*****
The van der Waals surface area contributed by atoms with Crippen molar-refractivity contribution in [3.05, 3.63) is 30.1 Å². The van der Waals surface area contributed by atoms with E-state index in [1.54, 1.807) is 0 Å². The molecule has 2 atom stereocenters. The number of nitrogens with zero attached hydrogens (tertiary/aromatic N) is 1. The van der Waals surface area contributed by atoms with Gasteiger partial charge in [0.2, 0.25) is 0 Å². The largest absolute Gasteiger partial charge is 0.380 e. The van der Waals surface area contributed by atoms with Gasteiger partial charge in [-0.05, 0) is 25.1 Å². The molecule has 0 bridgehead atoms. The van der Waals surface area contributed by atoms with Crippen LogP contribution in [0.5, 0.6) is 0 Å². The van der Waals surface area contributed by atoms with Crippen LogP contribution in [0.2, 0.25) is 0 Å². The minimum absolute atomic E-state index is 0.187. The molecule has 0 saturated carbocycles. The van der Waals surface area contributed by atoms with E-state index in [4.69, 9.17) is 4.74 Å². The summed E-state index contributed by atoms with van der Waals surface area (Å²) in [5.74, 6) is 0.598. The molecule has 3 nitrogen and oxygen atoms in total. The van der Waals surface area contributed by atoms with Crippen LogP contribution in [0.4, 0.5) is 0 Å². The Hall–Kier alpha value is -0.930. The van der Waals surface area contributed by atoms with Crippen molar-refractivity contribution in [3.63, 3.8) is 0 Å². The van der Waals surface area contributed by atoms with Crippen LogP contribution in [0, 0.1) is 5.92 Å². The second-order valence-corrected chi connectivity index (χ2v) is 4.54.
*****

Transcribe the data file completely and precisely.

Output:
The van der Waals surface area contributed by atoms with Crippen molar-refractivity contribution in [3.05, 3.63) is 30.1 Å². The van der Waals surface area contributed by atoms with E-state index in [1.54, 1.807) is 0 Å². The molecule has 2 atom stereocenters. The number of nitrogens with zero attached hydrogens (tertiary/aromatic N) is 1. The van der Waals surface area contributed by atoms with Gasteiger partial charge in [0.2, 0.25) is 0 Å². The largest absolute Gasteiger partial charge is 0.380 e. The van der Waals surface area contributed by atoms with Gasteiger partial charge in [-0.05, 0) is 25.1 Å². The molecule has 0 bridgehead atoms. The van der Waals surface area contributed by atoms with Crippen LogP contribution in [0.5, 0.6) is 0 Å². The van der Waals surface area contributed by atoms with Crippen LogP contribution in [0.2, 0.25) is 0 Å². The minimum absolute atomic E-state index is 0.187. The molecule has 0 saturated carbocycles. The van der Waals surface area contributed by atoms with E-state index in [4.69, 9.17) is 4.74 Å². The summed E-state index contributed by atoms with van der Waals surface area (Å²) in [5.74, 6) is 0.598. The molecule has 3 nitrogen and oxygen atoms in total. The van der Waals surface area contributed by atoms with Crippen LogP contribution in [0.4, 0.5) is 0 Å². The Hall–Kier alpha value is -0.930. The van der Waals surface area contributed by atoms with Crippen molar-refractivity contribution in [3.63, 3.8) is 0 Å². The van der Waals surface area contributed by atoms with Crippen LogP contribution in [0, 0.1) is 5.92 Å². The second-order valence-corrected chi connectivity index (χ2v) is 4.54.